ENVIRONMENT • BY GREG MASTERS, CNS
Scroll to bottom of the page for video by University of Maryland journalism student Greg Masters.
Biologists Andrew Watts and Alice Volpitta navigated the muddy, junk-strewn waters of the Chesapeake Bay, testing water quality and finding out just how much dirt and debris the remnants of Tropical Storm Lee dumped into the bay.
Stopping their small boat near the mouth of the Patapsco River recently, Watts and Volpitta, who work for the Maryland Department of Natural Resources, tested water clarity by measuring the Secchi depth, or how deep a disk could be dropped before it disappeared.
“Less than 0.1 meter,” Volpitta announced, while Watts recorded.
It was the dirtiest water Watts had sampled in the bay in his four years with DNR.
“I’ve seen rivers that were dirty like this. But this is the main stem of the Chesapeake Bay. It’s not supposed to be like this,” Watts said.
The relentless rain caused by Lee swelled the Susquehanna River and other bay tributaries to historic levels, and officials are concerned that the resulting influx of nutrients and sediments could harm aquatic life.
“What we could see is a loss of underwater grasses,” said Scott Phillips, Chesapeake Bay Coordinator for the U.S. Geological Survey. “That’s because the water’s going to be so cloudy from all this sediment. And in fact there’s so much sediment it actually might bury some of the grasses.”
That includes grasses in the Susquehanna Flats, which have made a comeback in recent years, Phillips said. Underwater grasses are important because they provide habitat and food for much of the bay’s life.
“The impacts from Tropical Storm Lee are extremely significant,” said Bruce Michael, director of resource assessment at DNR.
Besides grasses, oyster beds may also be buried by sediment.
“We’re hoping the oysters will be able to withstand this amount of sediment,” Michael said.
Calling Lee a “hundred-year event” — causing the third highest river flow at Conowingo Dam, where the Susquehanna enters the bay, since the USGS started keeping records — Michael said DNR will be doing additional monitoring cruises to assess its impact.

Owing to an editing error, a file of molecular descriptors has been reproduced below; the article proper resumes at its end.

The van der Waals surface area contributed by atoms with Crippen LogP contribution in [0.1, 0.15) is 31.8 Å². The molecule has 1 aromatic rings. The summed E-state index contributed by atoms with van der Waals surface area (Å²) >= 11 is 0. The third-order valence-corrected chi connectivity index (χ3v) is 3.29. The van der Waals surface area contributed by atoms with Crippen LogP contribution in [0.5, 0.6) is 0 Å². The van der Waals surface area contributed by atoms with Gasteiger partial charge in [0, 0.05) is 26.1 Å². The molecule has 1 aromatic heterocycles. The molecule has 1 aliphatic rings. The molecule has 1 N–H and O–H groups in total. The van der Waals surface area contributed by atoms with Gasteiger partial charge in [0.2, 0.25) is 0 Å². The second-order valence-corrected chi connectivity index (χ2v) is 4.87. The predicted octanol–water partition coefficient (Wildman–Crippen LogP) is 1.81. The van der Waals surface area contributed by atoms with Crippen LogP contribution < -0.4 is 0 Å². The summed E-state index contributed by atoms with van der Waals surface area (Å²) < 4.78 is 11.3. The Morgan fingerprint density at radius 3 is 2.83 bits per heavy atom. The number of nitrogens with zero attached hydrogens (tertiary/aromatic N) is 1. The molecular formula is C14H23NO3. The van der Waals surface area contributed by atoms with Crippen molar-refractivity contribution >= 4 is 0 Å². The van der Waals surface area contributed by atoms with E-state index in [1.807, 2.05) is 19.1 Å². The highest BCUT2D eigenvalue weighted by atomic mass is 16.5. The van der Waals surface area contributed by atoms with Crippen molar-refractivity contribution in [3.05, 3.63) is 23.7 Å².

And it is only the latest event in an unusually wet year.
“This year, we had extremely high flows during the spring,” Michael said. “We actually had probably our annual amount of precipitation and flow coming over Conowingo Dam by the end of May that we see in an entire year. And of course what we’re seeing now just adds on to this.”
The timing of Lee, coming at the end of summer when there is less biological activity in the bay, means it will have less of a long-term impact than if it had occurred earlier in the summer, Michael said.
Hurricane Irene also caused an influx of sediments and nutrients into the bay after pushing Maryland tributaries such as the Choptank River to record flow levels. But Irene also had a positive effect, helping rid the bay of its huge underwater “dead zone” earlier than usual.
The dead zone — a swath of low-oxygen water where fish, crabs, and oysters can’t survive — emerges every summer, when nutrient pollution fuels oxygen-depleting algae blooms, and fades every fall. But this year, Irene’s high winds mixed the water layers and allowed oxygen to reach the bay’s depths.
“That’s about the only good thing” that came of Irene, Michael said.
On Wednesday, September 14, Watts and Volpitta profiled the water column, taking a reading every meter from the bottom to the surface, to see whether the dead zone was still gone.
Dissolved oxygen was 3.6 milligrams per liter at the bottom, compared to 8.4 at the surface. A month ago the oxygen reading would have been 0.0 or 0.1 at the bottom, Watts said.
“The hurricane did stir up the water, so those dead zones are basically gone until next year,” he said.
Steering a path north of the Bay Bridge, Watts and Volpitta contended with the ubiquitous trash that had been swept into the bay along with sediments and nutrients.
Near the mouth of the Patapsco, Watts saw something that was unusual even on a day when 55-gallon drums, plywood and whole trees had bobbed threateningly in his path.
It was a half-sunken boat, its back torn off and its bow underwater. The name “Maria” was visible on the hull.
Before calling the U.S. Coast Guard to report it, Watts steered his own boat alongside the wreck to take a look inside. Nestled among grass and logs, he found a minnow bucket in good condition. He placed it in his boat, saying his one at home was “all busted up.”
“I was looking for good trash all day,” Watts said. “Still didn’t find that suitcase full of money though.”